The Chamber plans to continue this question and answer venue in the future. Those who wish to be included in future announcements such as these, should follow the Sebago Lakes Region Chamber of Commerce on Facebook or sign up for their e-newsletter on the homepage of their website: www.SebagoLakesChamber.com.

New map provides insight into water quality trends on the Presumpscot River

A new interactive map, available to view online, shows changes in water quality over the past 10 years. The map includes sites along the Presumpscot River from Sebago Lake through Standish, Windham, Gorham, Westbrook, Falmouth and Portland.

For Maine’s most urban river, the good news is that the majority of the top recreational spots along the Presumpscot River have been generally below the state threshold and stable for E. coli bacteria levels. The concerning news is that many of the tributaries to the Presumpscot River exceeded state standards for bacteria levels the majority of the time, and bacteria levels are increasing at many of these sites.

The Presumpscot River watershed covers much of Greater Portland and is the largest freshwater input into Casco Bay. As the region has quickly grown so has recreational use of the river; there are now over 20 water access points for paddling the river, several swimming holes, and numerous great fishing spots. Due to the recent removal of barriers, the river now hosts the largest fish migration from Casco Bay.

Clean water is critical to safe recreation and for healthy wildlife habitat in the watershed. The community-based nonprofit, the Presumpscot Regional Land Trust, works to conserve and steward land and clean water while also providing access for recreation throughout the watershed and beyond.

2019 will be the third year of the Presumpscot Regional Land Trust’s water stewards program, building on over a decade of work by the Presumpscot River Watch. The Land Trust uses the findings from the water stewards program to help identify important places to conserve land and work in collaboration with partners on restoration projects.

Over 150 volunteer citizen scientists have collected water samples at 40 sites throughout the Presumpscot River watershed over the past 10 years. The Land Trust tests for two important indicators of clean water:  E. coli bacteria (an indicator of potential fecal contamination) and dissolved oxygen (needed for most wildlife to survive in the water).  The results from the past 10 years, both averages and trends, can be viewed in an interactive map at www.prlt.org/water.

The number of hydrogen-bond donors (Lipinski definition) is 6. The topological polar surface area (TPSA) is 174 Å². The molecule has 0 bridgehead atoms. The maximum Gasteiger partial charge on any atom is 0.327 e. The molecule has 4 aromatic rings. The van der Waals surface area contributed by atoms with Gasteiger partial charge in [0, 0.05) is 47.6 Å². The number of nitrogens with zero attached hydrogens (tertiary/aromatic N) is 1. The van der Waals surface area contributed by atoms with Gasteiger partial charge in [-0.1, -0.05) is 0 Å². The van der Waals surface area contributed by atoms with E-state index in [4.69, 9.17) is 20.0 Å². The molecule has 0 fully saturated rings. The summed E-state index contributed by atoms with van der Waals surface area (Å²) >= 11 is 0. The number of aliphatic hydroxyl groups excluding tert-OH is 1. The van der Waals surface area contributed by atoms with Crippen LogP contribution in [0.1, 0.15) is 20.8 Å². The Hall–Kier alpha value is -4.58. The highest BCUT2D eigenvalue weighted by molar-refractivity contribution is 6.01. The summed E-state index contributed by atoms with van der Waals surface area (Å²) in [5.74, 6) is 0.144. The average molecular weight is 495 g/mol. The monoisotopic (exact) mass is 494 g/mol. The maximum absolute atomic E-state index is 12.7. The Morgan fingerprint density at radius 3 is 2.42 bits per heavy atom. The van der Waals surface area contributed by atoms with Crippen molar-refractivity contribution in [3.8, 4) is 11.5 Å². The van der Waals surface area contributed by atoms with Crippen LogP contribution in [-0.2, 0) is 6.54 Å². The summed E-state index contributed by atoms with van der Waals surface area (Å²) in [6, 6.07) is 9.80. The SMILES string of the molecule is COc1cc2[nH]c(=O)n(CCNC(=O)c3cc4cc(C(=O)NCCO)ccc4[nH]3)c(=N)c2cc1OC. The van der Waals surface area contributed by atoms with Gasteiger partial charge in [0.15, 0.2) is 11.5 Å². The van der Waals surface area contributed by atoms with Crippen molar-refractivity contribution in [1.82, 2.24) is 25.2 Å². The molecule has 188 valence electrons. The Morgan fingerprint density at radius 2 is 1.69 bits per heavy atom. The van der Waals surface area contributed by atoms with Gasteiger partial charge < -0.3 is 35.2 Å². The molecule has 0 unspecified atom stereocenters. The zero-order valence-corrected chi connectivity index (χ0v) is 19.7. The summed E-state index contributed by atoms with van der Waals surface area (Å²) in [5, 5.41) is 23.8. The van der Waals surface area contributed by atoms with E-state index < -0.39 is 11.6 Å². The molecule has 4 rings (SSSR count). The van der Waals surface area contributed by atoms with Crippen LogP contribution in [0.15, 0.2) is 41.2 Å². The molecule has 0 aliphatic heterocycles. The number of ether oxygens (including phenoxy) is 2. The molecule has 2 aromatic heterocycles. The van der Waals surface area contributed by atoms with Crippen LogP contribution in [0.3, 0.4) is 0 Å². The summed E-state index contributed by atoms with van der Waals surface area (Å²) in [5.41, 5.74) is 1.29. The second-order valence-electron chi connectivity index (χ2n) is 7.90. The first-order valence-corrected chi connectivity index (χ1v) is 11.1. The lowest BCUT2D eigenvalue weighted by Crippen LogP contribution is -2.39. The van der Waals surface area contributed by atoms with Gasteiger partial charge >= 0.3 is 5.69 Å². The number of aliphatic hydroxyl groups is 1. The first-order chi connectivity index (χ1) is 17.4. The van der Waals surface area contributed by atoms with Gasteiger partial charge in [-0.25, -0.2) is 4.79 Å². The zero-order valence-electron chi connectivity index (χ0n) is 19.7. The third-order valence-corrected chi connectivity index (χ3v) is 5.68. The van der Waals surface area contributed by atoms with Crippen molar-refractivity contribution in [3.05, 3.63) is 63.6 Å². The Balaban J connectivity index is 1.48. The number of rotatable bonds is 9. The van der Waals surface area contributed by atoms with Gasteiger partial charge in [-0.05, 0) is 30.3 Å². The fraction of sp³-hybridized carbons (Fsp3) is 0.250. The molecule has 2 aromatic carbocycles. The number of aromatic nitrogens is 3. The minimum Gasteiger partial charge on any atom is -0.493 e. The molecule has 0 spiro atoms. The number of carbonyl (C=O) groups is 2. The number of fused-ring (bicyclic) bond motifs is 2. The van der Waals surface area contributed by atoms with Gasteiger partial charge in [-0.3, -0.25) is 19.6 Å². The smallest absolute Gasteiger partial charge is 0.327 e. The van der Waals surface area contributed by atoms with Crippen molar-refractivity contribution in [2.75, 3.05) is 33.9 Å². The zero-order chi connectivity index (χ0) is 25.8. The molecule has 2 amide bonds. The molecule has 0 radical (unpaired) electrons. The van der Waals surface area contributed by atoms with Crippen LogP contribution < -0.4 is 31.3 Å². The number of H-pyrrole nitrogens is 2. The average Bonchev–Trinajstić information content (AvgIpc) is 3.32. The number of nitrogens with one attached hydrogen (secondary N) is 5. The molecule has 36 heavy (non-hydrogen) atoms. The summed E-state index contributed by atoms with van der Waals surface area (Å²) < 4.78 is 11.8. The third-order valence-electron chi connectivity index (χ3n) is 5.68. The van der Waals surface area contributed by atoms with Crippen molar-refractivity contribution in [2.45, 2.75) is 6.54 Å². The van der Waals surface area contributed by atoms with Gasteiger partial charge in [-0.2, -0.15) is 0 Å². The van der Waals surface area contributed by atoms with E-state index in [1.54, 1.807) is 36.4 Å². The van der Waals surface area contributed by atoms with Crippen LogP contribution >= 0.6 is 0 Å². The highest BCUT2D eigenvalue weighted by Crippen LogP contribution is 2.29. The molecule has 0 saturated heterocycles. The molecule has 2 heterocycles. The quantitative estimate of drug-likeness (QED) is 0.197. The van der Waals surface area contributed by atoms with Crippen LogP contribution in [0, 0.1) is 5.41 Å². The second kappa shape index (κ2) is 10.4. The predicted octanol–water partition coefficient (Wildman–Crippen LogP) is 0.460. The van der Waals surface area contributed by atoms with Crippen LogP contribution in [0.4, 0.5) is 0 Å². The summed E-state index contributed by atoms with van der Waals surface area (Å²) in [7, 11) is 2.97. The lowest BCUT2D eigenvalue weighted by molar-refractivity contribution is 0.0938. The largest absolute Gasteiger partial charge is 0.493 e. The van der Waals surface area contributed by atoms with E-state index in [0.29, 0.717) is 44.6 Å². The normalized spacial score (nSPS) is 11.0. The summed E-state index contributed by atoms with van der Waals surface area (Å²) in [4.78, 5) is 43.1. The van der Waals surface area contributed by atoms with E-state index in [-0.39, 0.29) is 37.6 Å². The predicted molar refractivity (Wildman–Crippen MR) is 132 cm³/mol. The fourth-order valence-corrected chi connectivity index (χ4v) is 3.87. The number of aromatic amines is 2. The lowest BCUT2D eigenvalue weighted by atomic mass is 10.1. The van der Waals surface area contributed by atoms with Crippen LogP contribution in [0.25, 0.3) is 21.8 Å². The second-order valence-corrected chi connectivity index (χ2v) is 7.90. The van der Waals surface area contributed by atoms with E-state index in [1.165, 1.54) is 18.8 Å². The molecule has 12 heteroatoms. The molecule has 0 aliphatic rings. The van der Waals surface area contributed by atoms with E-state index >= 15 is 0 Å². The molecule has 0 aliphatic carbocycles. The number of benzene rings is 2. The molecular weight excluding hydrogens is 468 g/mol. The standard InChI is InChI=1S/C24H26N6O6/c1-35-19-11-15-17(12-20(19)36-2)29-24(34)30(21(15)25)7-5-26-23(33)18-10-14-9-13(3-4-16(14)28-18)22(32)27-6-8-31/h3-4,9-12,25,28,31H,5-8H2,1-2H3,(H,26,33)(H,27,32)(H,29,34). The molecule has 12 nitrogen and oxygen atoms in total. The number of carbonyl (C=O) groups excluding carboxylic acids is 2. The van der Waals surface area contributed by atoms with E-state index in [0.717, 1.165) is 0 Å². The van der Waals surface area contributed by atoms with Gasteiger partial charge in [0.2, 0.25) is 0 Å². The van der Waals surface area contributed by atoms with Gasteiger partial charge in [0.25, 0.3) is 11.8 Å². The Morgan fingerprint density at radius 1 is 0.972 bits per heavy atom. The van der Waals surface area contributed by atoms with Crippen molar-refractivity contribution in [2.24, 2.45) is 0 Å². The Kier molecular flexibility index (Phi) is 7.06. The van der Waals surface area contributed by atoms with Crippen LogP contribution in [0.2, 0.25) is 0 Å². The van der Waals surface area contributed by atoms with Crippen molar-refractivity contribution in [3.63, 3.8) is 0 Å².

The Water Stewards program works in collaboration with the Maine Department of Environmental Protection’s Volunteer River Monitoring Program. The Land Trust volunteer citizen scientists collect water quality samples throughout the Presumpscot River watershed and Stroudwater River every other Saturday during the summer months for a total of ten sampling events per year. The state uses this data to identify rivers and streams that do not attain state standards and works with partners to develop restoration plans that address potential water quality problems in the watershed.   Mary Ellen Dennis, coordinator of the state Volunteer River Monitoring Program stated, “volunteer groups like the Presumpscot Regional Land Trust collect water quality samples from locations not regularly monitored by our staff. This allows us to have a better idea of water quality conditions for a broader geographic area.”

The Water Stewards program would not be possible without community volunteers. The Land Trust is now actively looking for volunteers for the 2019 season. Volunteers can sign up online by going to www.prlt.org.

Thank you to Casco Bay Estuary Partnership, USM’s Environmental Science and Policy Department, Town of Windham Watershed Protection Fund, IDDEX Laboratories and to the Land Trust Business Partners and Individual Members for supporting the water stewards program.


Making a clean water determination includes assessing water quality over long periods of time (to observe trends) and collecting several different types of data. Presumpscot River Watch (before merging with the Land Trust) collected data and provided it to the State of Maine for ten years. Starting in 2018 the Land Trust also began collecting water quality samples along the Stroudwater River. The annual water quality results can be viewed in an online map at www.prlt.org/water.